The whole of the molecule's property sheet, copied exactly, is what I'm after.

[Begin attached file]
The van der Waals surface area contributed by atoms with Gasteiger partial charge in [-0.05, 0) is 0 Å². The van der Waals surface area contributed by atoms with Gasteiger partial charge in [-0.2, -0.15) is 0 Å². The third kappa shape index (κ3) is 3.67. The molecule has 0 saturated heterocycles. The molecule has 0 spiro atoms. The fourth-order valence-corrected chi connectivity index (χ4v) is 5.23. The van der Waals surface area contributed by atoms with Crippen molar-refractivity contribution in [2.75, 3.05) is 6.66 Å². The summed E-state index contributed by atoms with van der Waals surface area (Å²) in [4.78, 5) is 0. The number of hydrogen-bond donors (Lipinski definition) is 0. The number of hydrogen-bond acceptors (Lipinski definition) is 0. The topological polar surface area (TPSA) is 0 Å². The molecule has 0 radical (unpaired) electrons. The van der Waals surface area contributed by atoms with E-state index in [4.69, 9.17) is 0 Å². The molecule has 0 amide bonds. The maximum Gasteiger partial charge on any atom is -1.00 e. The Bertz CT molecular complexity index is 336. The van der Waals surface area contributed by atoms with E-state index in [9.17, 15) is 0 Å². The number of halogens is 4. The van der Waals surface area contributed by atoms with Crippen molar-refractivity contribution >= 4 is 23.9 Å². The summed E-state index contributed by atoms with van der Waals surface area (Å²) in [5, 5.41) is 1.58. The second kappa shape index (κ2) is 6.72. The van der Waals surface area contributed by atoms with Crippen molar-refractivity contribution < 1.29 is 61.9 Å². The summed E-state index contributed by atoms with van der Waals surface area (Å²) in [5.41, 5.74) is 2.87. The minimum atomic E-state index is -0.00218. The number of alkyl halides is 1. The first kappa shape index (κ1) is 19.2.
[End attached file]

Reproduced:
The van der Waals surface area contributed by atoms with Gasteiger partial charge in [-0.05, 0) is 0 Å². The van der Waals surface area contributed by atoms with Gasteiger partial charge in [-0.2, -0.15) is 0 Å². The third kappa shape index (κ3) is 3.67. The molecule has 0 saturated heterocycles. The molecule has 0 spiro atoms. The fourth-order valence-corrected chi connectivity index (χ4v) is 5.23. The van der Waals surface area contributed by atoms with Crippen molar-refractivity contribution in [2.75, 3.05) is 6.66 Å². The summed E-state index contributed by atoms with van der Waals surface area (Å²) in [4.78, 5) is 0. The number of hydrogen-bond donors (Lipinski definition) is 0. The number of hydrogen-bond acceptors (Lipinski definition) is 0. The topological polar surface area (TPSA) is 0 Å². The molecule has 0 radical (unpaired) electrons. The van der Waals surface area contributed by atoms with E-state index in [4.69, 9.17) is 0 Å². The molecule has 0 amide bonds. The maximum Gasteiger partial charge on any atom is -1.00 e. The Bertz CT molecular complexity index is 336. The van der Waals surface area contributed by atoms with E-state index in [9.17, 15) is 0 Å². The number of halogens is 4. The van der Waals surface area contributed by atoms with Crippen molar-refractivity contribution >= 4 is 23.9 Å². The summed E-state index contributed by atoms with van der Waals surface area (Å²) in [5, 5.41) is 1.58. The second kappa shape index (κ2) is 6.72. The van der Waals surface area contributed by atoms with Crippen molar-refractivity contribution < 1.29 is 61.9 Å². The summed E-state index contributed by atoms with van der Waals surface area (Å²) in [5.41, 5.74) is 2.87. The minimum atomic E-state index is -0.00218. The number of alkyl halides is 1. The first kappa shape index (κ1) is 19.2.